It is quite right that he should bear the expense. Sweet, N. E. Gr. § 2295.
It is time that the Liberal Party should make it clear that Liberalism must apply to the Colonial Office as much as to other Departments of State. Oaily News and Leader, 1906, 19 July. b) In narrating past events these clauses, of course, have no other auxiliary than should.
They expressed their opinion that it was better that they should stay away. Dick., C o p, Ch. XXXVIII, 2786.
Because her education had been less expensive than theirs, it did not follow that she should have wider emotions or a keener inteliectual vision. G. Eliot, Dan. Der., I, III, Ch. XXIV, 415. Pen... dectined to teil Laura what the play was about. in fact it was quite as well that she should not know. Thack., P e n d., I, Ch. IV, 52.
24. In literary English the subjunctive is fairly common in subordinate statements expressing what is the subject ofa proposal, a suggestion or advice. Thus especially in the language of deliberative assemblies or bodies.
Lord Spencer moved a resolution to the effect that the First Lord of the Treasury be asked to receive a deputation on the subject Times. I propose that the matter be put to the vote at once. G. Eliot, M i d, II, Ch. XVIII, 136.
I also suggest that the ceremony take place before the departure. Dor. Gerard, Exotic Mart ha, Ch. XXIV, 286.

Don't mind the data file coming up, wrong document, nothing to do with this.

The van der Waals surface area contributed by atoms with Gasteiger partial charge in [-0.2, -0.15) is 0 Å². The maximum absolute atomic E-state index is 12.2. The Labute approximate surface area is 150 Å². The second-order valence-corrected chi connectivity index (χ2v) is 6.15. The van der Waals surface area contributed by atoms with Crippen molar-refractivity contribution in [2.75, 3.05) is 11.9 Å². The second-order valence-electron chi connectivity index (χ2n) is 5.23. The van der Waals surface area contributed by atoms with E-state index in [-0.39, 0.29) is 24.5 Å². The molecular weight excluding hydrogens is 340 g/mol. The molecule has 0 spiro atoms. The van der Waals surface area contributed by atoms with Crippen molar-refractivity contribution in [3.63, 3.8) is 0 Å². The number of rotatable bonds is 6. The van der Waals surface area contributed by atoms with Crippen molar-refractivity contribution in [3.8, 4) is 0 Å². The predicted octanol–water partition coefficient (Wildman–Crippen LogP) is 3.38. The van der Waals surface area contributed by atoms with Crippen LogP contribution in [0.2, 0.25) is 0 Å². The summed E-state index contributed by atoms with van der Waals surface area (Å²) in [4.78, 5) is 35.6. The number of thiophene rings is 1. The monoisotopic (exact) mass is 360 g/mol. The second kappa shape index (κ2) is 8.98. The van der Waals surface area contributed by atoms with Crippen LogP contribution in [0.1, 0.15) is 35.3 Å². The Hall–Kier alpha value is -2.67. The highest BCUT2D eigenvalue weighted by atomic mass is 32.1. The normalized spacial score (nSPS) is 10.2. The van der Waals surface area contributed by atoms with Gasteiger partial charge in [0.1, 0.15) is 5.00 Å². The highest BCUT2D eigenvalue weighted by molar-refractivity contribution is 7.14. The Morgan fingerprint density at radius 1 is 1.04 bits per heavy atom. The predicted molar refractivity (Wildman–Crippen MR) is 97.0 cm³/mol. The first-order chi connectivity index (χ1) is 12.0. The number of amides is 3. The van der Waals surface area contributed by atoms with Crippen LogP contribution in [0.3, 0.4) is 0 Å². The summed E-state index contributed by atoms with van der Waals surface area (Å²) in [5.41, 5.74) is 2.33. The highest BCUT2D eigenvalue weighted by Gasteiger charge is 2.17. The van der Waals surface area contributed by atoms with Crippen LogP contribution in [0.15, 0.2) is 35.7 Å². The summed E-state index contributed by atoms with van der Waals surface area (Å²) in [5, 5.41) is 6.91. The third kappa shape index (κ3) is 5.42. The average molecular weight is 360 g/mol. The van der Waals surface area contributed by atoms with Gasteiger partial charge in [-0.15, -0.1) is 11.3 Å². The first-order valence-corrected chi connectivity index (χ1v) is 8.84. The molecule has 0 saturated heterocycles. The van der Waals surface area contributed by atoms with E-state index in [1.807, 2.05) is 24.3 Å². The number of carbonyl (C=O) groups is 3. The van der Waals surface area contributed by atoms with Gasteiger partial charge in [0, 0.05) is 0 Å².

25. Obs. I. a) Ordinary language prefers periphrasis with shall or
the conditional should, the latter being a milder and more frequent form than the former, and approaching the meaning of should in He should (i. e. ought to) come. A moves that the rate of postage should bereduced, B moves that the post-office authorities be allowed to consider the question. Cobham Brewer, Dict, s.v. question. (Observe the alternate use of the periphrastic and inflectional subjunctive in this quotation.)
i. The proposal is that London shall become one borough, like Birmingham or Manchester. Westm. Gaz, No. 4983.26. They (sc. the Germans) propose that a neutral tribunal shall be set up to try all violations of thelawsand usages of war. ib„ No. 8092, la.
ii. I propose that he should be recelved into the Brewery, that a shop with all that he wants should be fltted up for him, and that' he attend daily, until anything better offers, to do all that may be required in his trade. Besant, All Sorts and Cond. of Men, Ch.XV, 118.(Observe the alternate use of the periphrastic and inflectional subjunctive.)